Despite an apparent uptick in consumer confidence this during the latter part of 2010, no one is buying the idea that the housing market—a major cause for this decade’s economic meltdown—is getting better anytime soon. In fact, according to U.S. Bank regulators, the country’s home foreclosures actually spiked in the third quarter as banks and other mortgage lenders became less inclined to help Americans stay in their homes as the housing market continues to struggle. While these same regulators blame the increases in foreclosures on the fact lenders have run out of modification options for keeping beleaguered (but delinquent) borrowers in their home sweet homes, the number of actual loan modifications, especially those processed through the Home Affordable Modification Program (or HAMP), the Obama administration's leading foreclosure prevention effort, don’t pan out.
According to a report from Reuters’ Dave Clark, “Newly initiated foreclosures increased to 382,000 in the third quarter, a 31.2 percent jump over the previous quarter and a 3.7 percent rise from a year ago, the Office of the Comptroller of the Currency and the Office of Thrift Supervision said in their quarterly mortgage report. The number of foreclosures in process increased to 1.2 million, a 4.5 percent increase from the second quarter and a 10.1 percent increase from a year ago, according to the regulators.
The report, which covers 33 million loans serviced by national banks and federally regulated thrifts, also shows a sharp drop in the amount of loan modifications processed through the Home Affordable Modification Program (HAMP), the Obama administration's leading foreclosure prevention effort. HAMP loan modifications fell by almost 46 percent in the third quarter, according to the report.”
And with related news that overall home retention strategies taken by banks to keep borrowers in their homes have dropped by a staggering 17 percent from one quarter to the next, many American homeowners are left wondering their next best step to keep their current shelter, amid high unemployment, falling incomes, and higher heating expenses expected throughout a new year.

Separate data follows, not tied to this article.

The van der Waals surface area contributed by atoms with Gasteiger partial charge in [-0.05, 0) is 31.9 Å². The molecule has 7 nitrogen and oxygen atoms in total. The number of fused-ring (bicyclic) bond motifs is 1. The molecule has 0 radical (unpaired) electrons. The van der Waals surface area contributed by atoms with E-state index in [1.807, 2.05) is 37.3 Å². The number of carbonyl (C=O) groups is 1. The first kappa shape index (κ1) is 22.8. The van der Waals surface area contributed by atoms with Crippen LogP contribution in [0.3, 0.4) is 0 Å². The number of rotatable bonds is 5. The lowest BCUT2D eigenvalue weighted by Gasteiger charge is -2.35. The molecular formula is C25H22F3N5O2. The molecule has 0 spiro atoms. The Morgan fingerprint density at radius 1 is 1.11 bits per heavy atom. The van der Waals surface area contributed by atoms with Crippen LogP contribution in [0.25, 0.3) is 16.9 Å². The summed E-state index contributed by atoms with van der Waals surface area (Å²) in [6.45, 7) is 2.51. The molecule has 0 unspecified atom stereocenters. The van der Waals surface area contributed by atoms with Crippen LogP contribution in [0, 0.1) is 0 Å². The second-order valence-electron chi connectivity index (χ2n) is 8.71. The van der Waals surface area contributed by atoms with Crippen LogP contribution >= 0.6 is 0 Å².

Fortunately, where one federal system is failing, another is available to help fix these lingering financial woes: bankruptcy. A personal bankruptcy—in Chapter 7 or 13—helps hard-hit homeowners handle lingering credit card debt, medical costs and more, while (in a Chapter 13) allowing for all-important restructuring to keep a roof over their heads. With a Chapter 7 bankruptcy, you can find relief from foreclosure by ridding your balance sheet of unsecured debts and creating space to save for your current home or one more well-suited for your post-recessionary budget. Under Chapter 13, you can restructure your secured debts (including getting back on track with your car and mortgage payment), allowing you to hold onto your home and discharge your unsecured debts in three to five years. Chapter 13 also allows you to catch up the arrears on your mortgage or mortgages over that 5-year period while making monthly mortgage payments. In short, Chapter 13 can stop your own real estate recession in its tracks.
If you too have been affected by the economic crisis, knowing a qualified bankruptcy attorney can also help you to conquer your creditors, banks or other lenders, yielding the right kinds of support, information and insights—at a low cost— for a viable and secure future beyond the current housing crisis. The bankruptcy experts at the Law Offices of John T. Orcutt offer a totally FREE debt consultation. Just call toll free to +1-919-646-2654, or make an appointment online at www.billsbills.com. Simply click on the yellow “FREE Consultation Now” button.